Let's stay in touch, perhaps you may wish to send me your email address by private message. Wink
Post 31 Jul 2005, 17:49
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THEWizardGenius



Joined: 14 Jan 2005
Posts: 382
Location: California, USA
THEWizardGenius
As he mentioned in the comment, "or al, al" is not to clear al, but to set the Zero Flag (CF) if AL==0. In order to clear AL, you can use the code "xor al, al", and I see no problem with that. To most people, "xor al, al" has only one purpose - to clear AL. XORing a register with itself always results in zero, and never anything else, so this is a simple speed/size optimization, which "sub al, al" can also accomplish.

The code is fine, although it technically is very primitive as it does not use a filesystem. I think it is foolish to want freedom from FAT12, tom tobias, because it is a simple and easy-to-implement filesystem, and also a standard. I don't like M$ but I see no problem with using their (old, outdated) filesystem. Using a hexeditor to make your own filesystem won't make you a "better programmer" or any such thing. It works, and I will probably do that when I make my own FS, but for a newbie using FAT12 is OK. Good luck ryanazar.
Post 01 Aug 2005, 16:38
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Night Rider



Joined: 28 Jul 2005
Posts: 72
Night Rider
Quote:

but I see no problem with using their (old, outdated) filesystem.

For FDD it is enough sophisticated and secured. For fdd...
Post 01 Aug 2005, 18:38
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THEWizardGenius



Joined: 14 Jan 2005
Posts: 382
Location: California, USA
THEWizardGenius
Well yeah. It's stupid to use it on a hard drive.
Post 01 Aug 2005, 19:46
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Night Rider



Joined: 28 Jul 2005
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Night Rider
It's impossible to use FAT12 on hdd. (almost)
Post 01 Aug 2005, 21:02
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tom tobias



Joined: 09 Sep 2003
Posts: 1320
Location: usa
tom tobias
THEWizardGenius wrote:
As he mentioned in the comment, "or al, al" is not to clear al, but to set the Zero Flag (CF) if AL==0. In order to clear AL, you can use the code "xor al, al", and I see no problem with that. To most people, "xor al, al" has only one purpose - to clear AL. XORing a register with itself always results in zero, and never anything else, so this is a simple speed/size optimization, which "sub al, al" can also accomplish.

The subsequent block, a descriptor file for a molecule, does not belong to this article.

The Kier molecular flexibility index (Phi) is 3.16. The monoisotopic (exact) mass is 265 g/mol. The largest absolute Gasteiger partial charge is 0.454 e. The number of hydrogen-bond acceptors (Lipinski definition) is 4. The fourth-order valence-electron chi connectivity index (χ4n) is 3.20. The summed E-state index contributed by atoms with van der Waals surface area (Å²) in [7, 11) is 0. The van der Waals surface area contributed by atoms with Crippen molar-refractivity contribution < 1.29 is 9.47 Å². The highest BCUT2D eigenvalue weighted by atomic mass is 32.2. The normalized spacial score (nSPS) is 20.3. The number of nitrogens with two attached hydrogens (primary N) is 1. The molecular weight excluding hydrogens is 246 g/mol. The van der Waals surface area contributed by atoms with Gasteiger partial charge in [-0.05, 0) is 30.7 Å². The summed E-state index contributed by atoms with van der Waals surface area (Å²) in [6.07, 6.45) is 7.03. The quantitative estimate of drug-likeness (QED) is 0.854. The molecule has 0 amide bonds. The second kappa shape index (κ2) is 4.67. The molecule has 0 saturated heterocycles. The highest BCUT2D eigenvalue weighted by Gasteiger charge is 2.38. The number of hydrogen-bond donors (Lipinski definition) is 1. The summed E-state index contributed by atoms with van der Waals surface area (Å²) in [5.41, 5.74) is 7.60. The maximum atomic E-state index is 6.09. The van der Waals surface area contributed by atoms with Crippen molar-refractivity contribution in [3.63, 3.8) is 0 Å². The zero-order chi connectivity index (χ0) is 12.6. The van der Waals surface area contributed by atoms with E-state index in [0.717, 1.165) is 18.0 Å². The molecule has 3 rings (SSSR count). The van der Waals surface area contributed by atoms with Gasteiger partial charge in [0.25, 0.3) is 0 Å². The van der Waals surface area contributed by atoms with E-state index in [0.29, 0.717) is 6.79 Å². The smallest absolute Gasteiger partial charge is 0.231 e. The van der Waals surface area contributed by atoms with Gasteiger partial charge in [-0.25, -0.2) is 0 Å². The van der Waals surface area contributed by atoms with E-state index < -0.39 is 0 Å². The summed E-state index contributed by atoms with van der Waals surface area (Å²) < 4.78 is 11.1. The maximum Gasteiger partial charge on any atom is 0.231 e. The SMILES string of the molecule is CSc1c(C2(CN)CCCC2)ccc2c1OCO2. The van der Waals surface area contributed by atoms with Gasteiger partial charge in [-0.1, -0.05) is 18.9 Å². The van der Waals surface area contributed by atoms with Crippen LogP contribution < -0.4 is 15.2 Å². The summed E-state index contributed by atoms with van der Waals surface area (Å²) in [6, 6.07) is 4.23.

....

Hi Wizard Genius,
First of all, THANK YOU, for discussing this question. I appreciate your many outstanding posts to this forum, and I am grateful to you for challenging my criticism. Some people are a little bit "thin skinned", and easily offended by harsh, uncomplimentary writing, but, I find that straightforward, honest expressions of one's opinion to be a sign of FRIENDLINESS, not disrespect.
Secondly, I MAY HAVE BADLY misunderstood Ryan's initial subission to the list:
Here's Ryan's code:
.nextchar:
lodsb ; load [si] to al and increment si
or al, al ; set zero flag if al = 0
jz .return ; if zero flag is set, jump to break
int 0x10 ; call bios video function
jmp .nextchar ; loop around

Now, AS I COMPREHEND this situation, (maybe incorrectly) Ryan seeks to TEST the condition of the al register, which he is using to control program flow. In particular, if al has a value of zero, then, the program should exit the loop, else, the loop should continue. Well, in my opinion, a better way to control program execution, in this or any other situation, is to simply ask, is the value of al = 0?. To my way of thinking, the proper way to do that, is with TEST. No need for boolean operators, and certainly no need to clear a flag in order to establish the contents of any register. That's my opinion, thanks for the discussion. regards, tom Smile
Post 03 Aug 2005, 23:45
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smiddy



Joined: 31 Oct 2004
Posts: 559
smiddy
I like this:

Code:

.NextCharacter:

   lodsb              ; Load [SI] in AL and increment SI
   cmp al,0           ; Is AL = 0?
   je .Done           ; Yes, get out of here
   int 010h           ; No, call BIOS Video function
   jmp .NextCharacter ; Do it all again until [SI] = 0

.Done:

   ret

    


In my opinion this reads pretty straight forward to me.
Post 04 Aug 2005, 00:19